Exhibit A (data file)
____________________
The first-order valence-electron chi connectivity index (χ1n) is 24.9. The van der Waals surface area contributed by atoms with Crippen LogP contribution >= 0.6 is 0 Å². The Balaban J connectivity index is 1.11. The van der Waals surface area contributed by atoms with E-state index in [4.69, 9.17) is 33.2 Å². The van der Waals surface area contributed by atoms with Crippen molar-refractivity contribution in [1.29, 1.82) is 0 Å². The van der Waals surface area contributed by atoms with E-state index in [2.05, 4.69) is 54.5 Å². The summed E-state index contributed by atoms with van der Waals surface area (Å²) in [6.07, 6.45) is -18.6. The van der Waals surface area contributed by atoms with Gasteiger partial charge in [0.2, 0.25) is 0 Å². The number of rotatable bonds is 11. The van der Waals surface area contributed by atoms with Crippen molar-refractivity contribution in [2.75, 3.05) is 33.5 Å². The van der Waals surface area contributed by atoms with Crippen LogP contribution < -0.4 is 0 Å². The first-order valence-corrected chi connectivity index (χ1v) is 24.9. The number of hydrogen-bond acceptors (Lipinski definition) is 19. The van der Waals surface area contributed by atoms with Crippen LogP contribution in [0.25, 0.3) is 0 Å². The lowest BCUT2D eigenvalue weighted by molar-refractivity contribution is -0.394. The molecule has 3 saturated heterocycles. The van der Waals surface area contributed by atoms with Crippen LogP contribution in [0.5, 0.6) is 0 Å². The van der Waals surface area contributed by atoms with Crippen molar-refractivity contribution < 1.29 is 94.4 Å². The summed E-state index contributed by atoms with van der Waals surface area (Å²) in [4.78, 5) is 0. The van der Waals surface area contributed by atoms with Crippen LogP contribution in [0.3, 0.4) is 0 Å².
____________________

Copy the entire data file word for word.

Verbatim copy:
The first-order valence-electron chi connectivity index (χ1n) is 24.9. The van der Waals surface area contributed by atoms with Crippen LogP contribution >= 0.6 is 0 Å². The Balaban J connectivity index is 1.11. The van der Waals surface area contributed by atoms with E-state index in [4.69, 9.17) is 33.2 Å². The van der Waals surface area contributed by atoms with Crippen molar-refractivity contribution in [1.29, 1.82) is 0 Å². The van der Waals surface area contributed by atoms with E-state index in [2.05, 4.69) is 54.5 Å². The summed E-state index contributed by atoms with van der Waals surface area (Å²) in [6.07, 6.45) is -18.6. The van der Waals surface area contributed by atoms with Gasteiger partial charge in [0.2, 0.25) is 0 Å². The number of rotatable bonds is 11. The van der Waals surface area contributed by atoms with Crippen molar-refractivity contribution in [2.75, 3.05) is 33.5 Å². The van der Waals surface area contributed by atoms with Crippen LogP contribution < -0.4 is 0 Å². The first-order valence-corrected chi connectivity index (χ1v) is 24.9. The number of hydrogen-bond acceptors (Lipinski definition) is 19. The van der Waals surface area contributed by atoms with Crippen LogP contribution in [0.25, 0.3) is 0 Å². The lowest BCUT2D eigenvalue weighted by molar-refractivity contribution is -0.394. The molecule has 3 saturated heterocycles. The van der Waals surface area contributed by atoms with Crippen LogP contribution in [0.5, 0.6) is 0 Å². The van der Waals surface area contributed by atoms with Crippen molar-refractivity contribution < 1.29 is 94.4 Å². The summed E-state index contributed by atoms with van der Waals surface area (Å²) in [4.78, 5) is 0. The van der Waals surface area contributed by atoms with Crippen LogP contribution in [0.3, 0.4) is 0 Å².